SOMETHING IS MISSING from the debates about teaching history in Australian schools, even though their explosive, raw and at times distinctly personal quality must surely be a good sign. If we are not prepared to shout and bang on tables over history and kids, then surely we are, in those all-knowing words of Tom Waits, ‘pulling on trouble’s braids’.
Yet just like school history curriculum itself, the debates about teaching history have become tedious. On one hand, we have those who believe in history as a tool of nation building and civic pride and who decry agenda-driven, ideologically coloured, dogmatic history, infected, in their minds, with a singular contempt for the facts. The counter-argument, of course (the one I resent having to subscribe to because it seems so bleedingly obvious) is that teaching history should essentially be about developing historical consciousness. It should be about giving kids the all-important skills of analysis, critical reflection and tolerance for difference – the skills they need, first and foremost, to live good and engaged lives in the present. Untill recently I had nothing to add to these debates, except that nagging feeling that something central was consistently overlooked in them. Then, in October 2008, while on a trip in Russia, I met with several historians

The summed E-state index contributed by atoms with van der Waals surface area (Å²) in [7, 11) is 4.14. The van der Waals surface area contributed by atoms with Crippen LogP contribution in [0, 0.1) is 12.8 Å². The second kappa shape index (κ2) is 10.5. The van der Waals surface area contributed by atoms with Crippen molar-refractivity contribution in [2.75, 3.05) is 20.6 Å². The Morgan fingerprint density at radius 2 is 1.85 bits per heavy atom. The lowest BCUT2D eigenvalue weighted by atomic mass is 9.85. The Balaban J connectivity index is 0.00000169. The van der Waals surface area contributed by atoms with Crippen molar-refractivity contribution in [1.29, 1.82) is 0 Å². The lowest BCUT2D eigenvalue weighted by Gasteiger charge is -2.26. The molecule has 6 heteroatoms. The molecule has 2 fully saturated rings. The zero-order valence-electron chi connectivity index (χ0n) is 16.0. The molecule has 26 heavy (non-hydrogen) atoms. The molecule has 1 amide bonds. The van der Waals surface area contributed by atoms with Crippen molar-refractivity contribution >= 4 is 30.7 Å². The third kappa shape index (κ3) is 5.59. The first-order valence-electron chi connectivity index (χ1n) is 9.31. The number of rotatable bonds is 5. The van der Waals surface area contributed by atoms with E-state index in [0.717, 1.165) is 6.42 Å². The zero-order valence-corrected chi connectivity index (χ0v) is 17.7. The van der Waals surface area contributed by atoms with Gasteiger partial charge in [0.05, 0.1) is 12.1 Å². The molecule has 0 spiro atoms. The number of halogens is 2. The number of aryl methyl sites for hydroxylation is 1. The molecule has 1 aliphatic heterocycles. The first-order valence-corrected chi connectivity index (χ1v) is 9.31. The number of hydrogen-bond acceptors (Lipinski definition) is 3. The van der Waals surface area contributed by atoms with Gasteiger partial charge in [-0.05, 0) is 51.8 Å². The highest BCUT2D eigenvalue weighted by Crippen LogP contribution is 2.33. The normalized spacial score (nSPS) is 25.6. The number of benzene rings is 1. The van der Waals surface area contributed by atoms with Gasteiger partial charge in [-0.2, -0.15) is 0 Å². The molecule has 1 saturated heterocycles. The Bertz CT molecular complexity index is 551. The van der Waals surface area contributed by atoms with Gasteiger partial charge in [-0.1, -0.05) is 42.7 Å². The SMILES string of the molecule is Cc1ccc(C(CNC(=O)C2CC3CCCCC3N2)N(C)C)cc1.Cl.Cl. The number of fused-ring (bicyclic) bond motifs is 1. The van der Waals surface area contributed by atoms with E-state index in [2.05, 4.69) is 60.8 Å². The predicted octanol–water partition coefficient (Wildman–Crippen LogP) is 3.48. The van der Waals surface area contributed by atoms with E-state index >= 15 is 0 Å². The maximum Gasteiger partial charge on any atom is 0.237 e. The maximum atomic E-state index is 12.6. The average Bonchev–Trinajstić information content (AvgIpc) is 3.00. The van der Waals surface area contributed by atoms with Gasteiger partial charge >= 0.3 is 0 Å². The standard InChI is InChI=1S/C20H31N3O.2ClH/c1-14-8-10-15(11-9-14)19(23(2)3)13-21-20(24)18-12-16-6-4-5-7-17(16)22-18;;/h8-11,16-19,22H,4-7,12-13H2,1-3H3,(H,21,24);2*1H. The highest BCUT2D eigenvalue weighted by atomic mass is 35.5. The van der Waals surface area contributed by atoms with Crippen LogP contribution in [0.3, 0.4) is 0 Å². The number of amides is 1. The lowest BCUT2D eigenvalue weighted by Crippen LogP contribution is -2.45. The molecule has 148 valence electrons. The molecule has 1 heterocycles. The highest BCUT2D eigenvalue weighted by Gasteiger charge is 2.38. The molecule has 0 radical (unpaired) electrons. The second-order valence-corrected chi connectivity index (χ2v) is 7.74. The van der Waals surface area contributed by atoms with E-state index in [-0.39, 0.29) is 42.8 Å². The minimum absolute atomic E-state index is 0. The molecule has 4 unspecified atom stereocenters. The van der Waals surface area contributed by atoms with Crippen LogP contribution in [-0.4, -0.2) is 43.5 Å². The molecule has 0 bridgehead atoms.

working at Memorial, the international historical and human rights society with active branches right across the country. It was at that point, far away from the Australian goldfields, that I had my very own
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